Turner has found a way to make hunting pay for conservation. At his Vermejo Park Ranch in New Mexico and Colorado, he allows a few hunters to kill about 200 trophy elk each year—some 2 percent of his 10,000-elk herd. Each hunter pays $10,000, which brings two million dollars in revenues annually. “Now, that’s a pretty acceptable figure,” said Turner, who uses the income to keep his 600,000-acre (240,000 hectares) property in a relatively wild state, with few fences and with preference given to indigenous plants and wildlife.
Hunters of more modest means contribute to conservation in other ways, giving 280 million dollars annually to organizations such as Pheasants Forever, the Ruffed Grouse Society, the National Wild Turkey Federation, Quail Unlimited, and other nonprofit groups, which sponsor scientific research for particular species and maintain important habitat. Since its formation in 1937, Ducks Unlimited has conserved more than 11 million acres (4.5 million hectares) of wetlands and associated uplands. Hunters also focus public attention on conservation issues in state legislatures, in Congress, and in the marketplace. When you buy a camouflage camisole ($24.99) from the Ducks Unlimited catalog, a portion of the proceeds goes to conservation projects. If you visit Bozeman, Montana, and buy a pair of Schnee’s Pac boots, you will find a tag dangling from the laces, along with a promise that the Rocky Mountain Elk Foundation will receive some of your money for elk conservation projects.
“It’s the hunters who keep most of these species going,” said Jim Clay, a middle school English teacher, hunter, and maker of turkey calls in Winchester, Virginia. “They put in the money, and they put in the hours. Hunters really care about what happens.”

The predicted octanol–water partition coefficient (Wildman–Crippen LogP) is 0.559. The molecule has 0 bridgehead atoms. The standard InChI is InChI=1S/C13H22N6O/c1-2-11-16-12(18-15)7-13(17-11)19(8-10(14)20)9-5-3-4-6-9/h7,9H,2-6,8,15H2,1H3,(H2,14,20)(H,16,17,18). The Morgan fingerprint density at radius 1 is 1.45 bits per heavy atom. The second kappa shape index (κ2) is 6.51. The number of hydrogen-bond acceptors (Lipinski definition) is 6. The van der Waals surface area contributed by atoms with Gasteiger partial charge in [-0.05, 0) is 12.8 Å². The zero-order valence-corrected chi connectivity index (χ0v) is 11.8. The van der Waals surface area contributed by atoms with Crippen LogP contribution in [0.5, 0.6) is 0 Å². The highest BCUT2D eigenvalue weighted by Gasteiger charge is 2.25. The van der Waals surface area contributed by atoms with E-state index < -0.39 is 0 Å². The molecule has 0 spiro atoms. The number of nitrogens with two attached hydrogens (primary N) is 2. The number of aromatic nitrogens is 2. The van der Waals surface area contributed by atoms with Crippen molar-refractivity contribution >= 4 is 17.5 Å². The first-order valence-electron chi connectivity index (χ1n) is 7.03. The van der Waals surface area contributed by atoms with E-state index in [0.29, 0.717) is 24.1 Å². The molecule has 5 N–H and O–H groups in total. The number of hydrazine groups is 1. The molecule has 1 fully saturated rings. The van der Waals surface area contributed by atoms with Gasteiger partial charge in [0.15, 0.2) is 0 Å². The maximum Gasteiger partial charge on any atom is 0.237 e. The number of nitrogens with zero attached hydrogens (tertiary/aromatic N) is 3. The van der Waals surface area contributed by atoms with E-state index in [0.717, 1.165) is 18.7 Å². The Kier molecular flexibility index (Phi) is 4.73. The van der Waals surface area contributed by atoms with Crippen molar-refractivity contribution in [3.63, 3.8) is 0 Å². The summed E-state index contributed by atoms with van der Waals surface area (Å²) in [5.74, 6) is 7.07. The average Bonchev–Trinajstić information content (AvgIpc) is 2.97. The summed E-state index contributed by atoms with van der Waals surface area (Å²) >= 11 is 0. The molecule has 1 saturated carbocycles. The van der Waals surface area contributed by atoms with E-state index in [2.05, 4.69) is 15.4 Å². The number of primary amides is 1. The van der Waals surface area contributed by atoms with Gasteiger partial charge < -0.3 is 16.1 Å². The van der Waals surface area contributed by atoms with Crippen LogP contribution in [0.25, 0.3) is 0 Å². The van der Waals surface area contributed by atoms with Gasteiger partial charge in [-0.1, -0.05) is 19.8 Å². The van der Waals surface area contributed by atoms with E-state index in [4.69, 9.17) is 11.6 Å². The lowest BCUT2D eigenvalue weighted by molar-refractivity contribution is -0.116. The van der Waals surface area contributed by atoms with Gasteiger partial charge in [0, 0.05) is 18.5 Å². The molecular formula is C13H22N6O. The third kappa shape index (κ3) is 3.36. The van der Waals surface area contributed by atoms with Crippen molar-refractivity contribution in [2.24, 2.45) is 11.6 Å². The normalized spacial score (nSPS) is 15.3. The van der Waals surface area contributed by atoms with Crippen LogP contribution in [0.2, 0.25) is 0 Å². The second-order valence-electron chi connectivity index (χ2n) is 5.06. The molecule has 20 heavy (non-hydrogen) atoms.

As a bird hunter who occasionally shoots a deer for the freezer, I have never shared the big-game hunter’s appreciation for horns, antlers, and trophies, which convey an elevated status upon those who keep track of such things. They carry pictures of trophy elk and whitetails in their wallets and speak knowingly about Boone and Crockett Club scores for antler points, rack spreads, and other measurements. It may be that trophy fever is rooted in the aesthetic that prompts me to save a few grouse or woodcock feathers each year—which are beautiful on their own merits and evoke a particular day in the field, when a bird twittered up through the alders, folded in mid-flight, and was brought to hand by Bart, an old Brittany spaniel who still knows his job and does it with style.
Bart and I pile into the car with the first cool days of autumn, heading north, as we’ve been doing for more than a decade. Even at age 13, he still quivers like a puppy; he knows what’s in store, the very thing for which he was bred as a pointing dog. Year after year, we tromp the same moldering orchards, endure the same slashing hawthorn thickets, hear the same old stories from friends in New Brunswick and Maine, and flop in the same seedy hotels along the way. We mourn the dogs that have died since last year and meet the puppies that will replace them. This routine is a reminder that the seasons dance to a cadence as old and reassuring as Ecclesiastes—even older.